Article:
You learn a lot about yourself when you garden, how to be patient mostly.
My family and I moved to Northeast New Jersey from Brooklyn 5 years ago. We bought a little cabin butted up against 30 acres of watershed woodland nearby a little lake. It was on a property that was a bit bigger than the others on the street. There wasn’t much growing there, except for a couple of evergreens, Boxwood and Alberta Spruces. The real estate agent commented that she couldn’t wait to see what I did with the yard. She was trying to get me excited, but I was intimidated. There was more space to garden with than I have ever had.
Since we moved in August, I decided to wait to see what was going to come up in the spring before I did any planting. There was a lot of mulch, and everywhere I dug down I was stopped by a layer of landscape fabric, which is sold as a solution to weeds, but is very temporary. Weed seeds germinate on the surface of the soil, and the fabric can’t do anything about that. It ends up just being a layer of garbage that you have need to remove every time you plant, but I digress. The previous owners weren’t gardeners, and they hired a typical mow and blow company to regularly clean up the yard.
Not much came up the next spring. A couple of the old-fashioned Bleeding Hearts, Dicentra spectabilis, which were impressive, as big as a medium sized shrub, but that was all. Clean slate. I guess I’m the type of gardener that finds it easier to transform and renovate what is already there. Starting from scratch doesn’t come as easy for me. I once had a client that needed the entire foundation of her house planted. She would find me sitting in her front yard with my notebook, sketching and thinking. Eventually the ideas come, but not as readily as when the garden project needs change, not building.
You learn a lot about yourself when you garden, how to be patient mostly. It takes some time to get to know the soil and light conditions, and mistakes will be made. I love ferns, and since we had so many trees surrounding us, I wanted to have Ostrich Ferns, Matteucia struthiopteris, at the woodland edge. They get to be about three feet tall, vase-shaped in form. Their color is a beautiful glowing green, great in the back of a shade garden. They are very good at naturalizing, and I thought it was the perfect spot for them. I planted several that I rescued from a client’s property. However, since they were just out of reach of the hose, I barely watered them, and generally paid very little attention to them altogether. It was way too dry for them. They are very resilient, but they really don’t tolerate dry conditions. They still come up in the spring, but always get toasty by mid-summer. Lesson learned. Right plant, right place. That was the mantra from my time spent as an intern at the Brooklyn Botanic Garden. Give each plant want it wants, and it will thrive.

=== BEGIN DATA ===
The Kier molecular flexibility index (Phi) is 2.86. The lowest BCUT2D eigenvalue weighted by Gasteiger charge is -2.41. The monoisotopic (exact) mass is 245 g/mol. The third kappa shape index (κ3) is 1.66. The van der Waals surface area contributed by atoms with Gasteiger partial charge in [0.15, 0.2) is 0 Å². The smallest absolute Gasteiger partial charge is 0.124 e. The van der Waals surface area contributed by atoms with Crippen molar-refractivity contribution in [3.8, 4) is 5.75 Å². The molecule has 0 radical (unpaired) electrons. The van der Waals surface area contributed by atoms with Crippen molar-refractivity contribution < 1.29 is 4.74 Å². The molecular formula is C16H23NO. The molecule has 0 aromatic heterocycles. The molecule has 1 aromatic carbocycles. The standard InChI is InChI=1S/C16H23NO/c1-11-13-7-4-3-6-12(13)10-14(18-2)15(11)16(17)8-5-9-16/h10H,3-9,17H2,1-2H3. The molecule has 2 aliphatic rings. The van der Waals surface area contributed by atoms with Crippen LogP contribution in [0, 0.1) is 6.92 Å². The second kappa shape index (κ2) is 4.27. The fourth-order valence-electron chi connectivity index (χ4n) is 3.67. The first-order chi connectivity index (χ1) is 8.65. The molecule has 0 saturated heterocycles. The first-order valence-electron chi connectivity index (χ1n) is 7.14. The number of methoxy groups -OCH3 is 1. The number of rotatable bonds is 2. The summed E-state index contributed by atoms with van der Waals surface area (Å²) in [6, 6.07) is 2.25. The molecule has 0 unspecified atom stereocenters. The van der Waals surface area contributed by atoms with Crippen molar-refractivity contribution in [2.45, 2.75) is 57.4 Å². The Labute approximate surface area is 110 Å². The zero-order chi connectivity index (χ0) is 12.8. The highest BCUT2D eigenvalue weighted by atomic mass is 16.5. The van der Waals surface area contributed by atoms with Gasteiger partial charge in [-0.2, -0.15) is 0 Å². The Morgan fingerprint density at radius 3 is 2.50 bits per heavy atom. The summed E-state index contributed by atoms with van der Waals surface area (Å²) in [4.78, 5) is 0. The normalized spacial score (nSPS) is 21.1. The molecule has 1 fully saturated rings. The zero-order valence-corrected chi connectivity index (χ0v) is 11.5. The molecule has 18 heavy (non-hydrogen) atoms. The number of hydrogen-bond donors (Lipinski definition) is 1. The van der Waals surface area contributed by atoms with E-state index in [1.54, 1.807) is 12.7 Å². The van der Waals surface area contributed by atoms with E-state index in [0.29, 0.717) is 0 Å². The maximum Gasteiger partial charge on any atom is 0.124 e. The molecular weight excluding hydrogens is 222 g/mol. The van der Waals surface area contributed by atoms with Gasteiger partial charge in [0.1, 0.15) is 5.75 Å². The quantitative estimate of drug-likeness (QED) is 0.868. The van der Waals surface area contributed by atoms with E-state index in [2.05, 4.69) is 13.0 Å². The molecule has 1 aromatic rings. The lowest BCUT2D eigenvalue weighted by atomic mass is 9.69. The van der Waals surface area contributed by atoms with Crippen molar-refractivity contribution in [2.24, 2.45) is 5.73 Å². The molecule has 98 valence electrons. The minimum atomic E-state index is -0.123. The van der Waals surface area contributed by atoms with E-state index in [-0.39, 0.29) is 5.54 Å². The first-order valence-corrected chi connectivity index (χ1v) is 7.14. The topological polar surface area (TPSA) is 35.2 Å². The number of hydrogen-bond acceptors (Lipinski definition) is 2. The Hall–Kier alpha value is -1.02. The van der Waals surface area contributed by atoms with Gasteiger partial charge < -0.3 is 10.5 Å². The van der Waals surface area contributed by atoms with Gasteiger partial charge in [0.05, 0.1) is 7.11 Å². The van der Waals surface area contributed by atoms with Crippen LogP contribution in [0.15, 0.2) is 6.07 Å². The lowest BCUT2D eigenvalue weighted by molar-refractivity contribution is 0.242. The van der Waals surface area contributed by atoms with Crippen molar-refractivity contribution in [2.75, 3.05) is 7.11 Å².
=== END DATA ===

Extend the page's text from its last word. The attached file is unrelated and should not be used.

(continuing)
There are many benefits that come from gardening, especially with native plants. Wild spaces are so few and far between, that we must give a bit of our home garden spaces back to wildlife. Attracting pollinators with native flowering perennials and leaving space for habitat is essential to biodiversity. The trend is more about gardening with an ecological perspective, by supporting wildlife with native plants and managing the garden with ecological horticulture. Wildlife and native plants have evolved together through the years and depend on them to serve as host plants and habitat.
There is so much to learn about plants and their growing conditions that it can be overwhelming. Even someone with a knack for design may be disappointed to not get the look they want from their planting. The great joy of gardening is that it is never finished. It is an evolving work, always changing, never static. When the image you have in your mind of what you want to happen in the garden doesn’t match what is occurring, it can be painfully disappointing, and you can lose confidence easily. But there will also be success. This usually comes with experience and constant observation. Although, success doesn’t teach the gardener quite as much. I was once at a horticulture conference and the speaker asked the group to write down what we liked most about plants. I wrote “resilience.” Some plants are so amazingly resilient, growing and thriving in unbelievably difficult environments—against all odds. The best gardeners are like this, too. Keep learning and growing!
TINA YI is a Garden Designer and Horticulturist based in New Jersey. Her company, Blue Cabin Gardens can be found here: https://www.bluecabingardens.com/
1 thought on “The Great Joy Of Gardening”
I just came across your page. I love this essay! Totally me!
And the best thing about gardening is there ‘s always next season, next year.